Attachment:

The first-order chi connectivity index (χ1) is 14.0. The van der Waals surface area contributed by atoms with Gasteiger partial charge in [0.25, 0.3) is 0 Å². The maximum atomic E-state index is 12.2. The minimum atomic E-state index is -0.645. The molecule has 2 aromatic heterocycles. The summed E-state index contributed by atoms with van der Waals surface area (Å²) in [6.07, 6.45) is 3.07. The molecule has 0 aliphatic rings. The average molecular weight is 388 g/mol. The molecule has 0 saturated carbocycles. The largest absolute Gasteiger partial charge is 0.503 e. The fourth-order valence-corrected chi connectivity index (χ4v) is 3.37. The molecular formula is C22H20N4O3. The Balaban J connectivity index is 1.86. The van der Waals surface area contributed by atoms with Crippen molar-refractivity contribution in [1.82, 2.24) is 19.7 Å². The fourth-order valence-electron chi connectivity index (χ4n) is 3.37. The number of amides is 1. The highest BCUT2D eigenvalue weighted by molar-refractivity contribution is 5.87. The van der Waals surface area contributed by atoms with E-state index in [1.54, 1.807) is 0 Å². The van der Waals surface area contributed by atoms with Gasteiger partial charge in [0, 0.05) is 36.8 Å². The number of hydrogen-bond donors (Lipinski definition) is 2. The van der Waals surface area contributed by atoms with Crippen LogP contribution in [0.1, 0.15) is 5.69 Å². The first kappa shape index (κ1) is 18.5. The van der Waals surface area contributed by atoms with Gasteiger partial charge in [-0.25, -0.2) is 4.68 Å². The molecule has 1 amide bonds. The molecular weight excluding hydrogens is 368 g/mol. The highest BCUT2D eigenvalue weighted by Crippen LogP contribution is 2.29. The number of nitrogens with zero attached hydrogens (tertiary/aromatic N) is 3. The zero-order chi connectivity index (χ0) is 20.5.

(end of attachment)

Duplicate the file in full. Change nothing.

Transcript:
The first-order chi connectivity index (χ1) is 14.0. The van der Waals surface area contributed by atoms with Gasteiger partial charge in [0.25, 0.3) is 0 Å². The maximum atomic E-state index is 12.2. The minimum atomic E-state index is -0.645. The molecule has 2 aromatic heterocycles. The summed E-state index contributed by atoms with van der Waals surface area (Å²) in [6.07, 6.45) is 3.07. The molecule has 0 aliphatic rings. The average molecular weight is 388 g/mol. The molecule has 0 saturated carbocycles. The largest absolute Gasteiger partial charge is 0.503 e. The fourth-order valence-corrected chi connectivity index (χ4v) is 3.37. The molecular formula is C22H20N4O3. The Balaban J connectivity index is 1.86. The van der Waals surface area contributed by atoms with Crippen molar-refractivity contribution in [1.82, 2.24) is 19.7 Å². The fourth-order valence-electron chi connectivity index (χ4n) is 3.37. The number of amides is 1. The highest BCUT2D eigenvalue weighted by molar-refractivity contribution is 5.87. The van der Waals surface area contributed by atoms with E-state index in [1.54, 1.807) is 0 Å². The van der Waals surface area contributed by atoms with Gasteiger partial charge in [0, 0.05) is 36.8 Å². The number of hydrogen-bond donors (Lipinski definition) is 2. The van der Waals surface area contributed by atoms with Crippen LogP contribution in [0.1, 0.15) is 5.69 Å². The first kappa shape index (κ1) is 18.5. The van der Waals surface area contributed by atoms with Gasteiger partial charge in [-0.25, -0.2) is 4.68 Å². The molecule has 1 amide bonds. The molecular weight excluding hydrogens is 368 g/mol. The highest BCUT2D eigenvalue weighted by Crippen LogP contribution is 2.29. The number of nitrogens with zero attached hydrogens (tertiary/aromatic N) is 3. The zero-order chi connectivity index (χ0) is 20.5.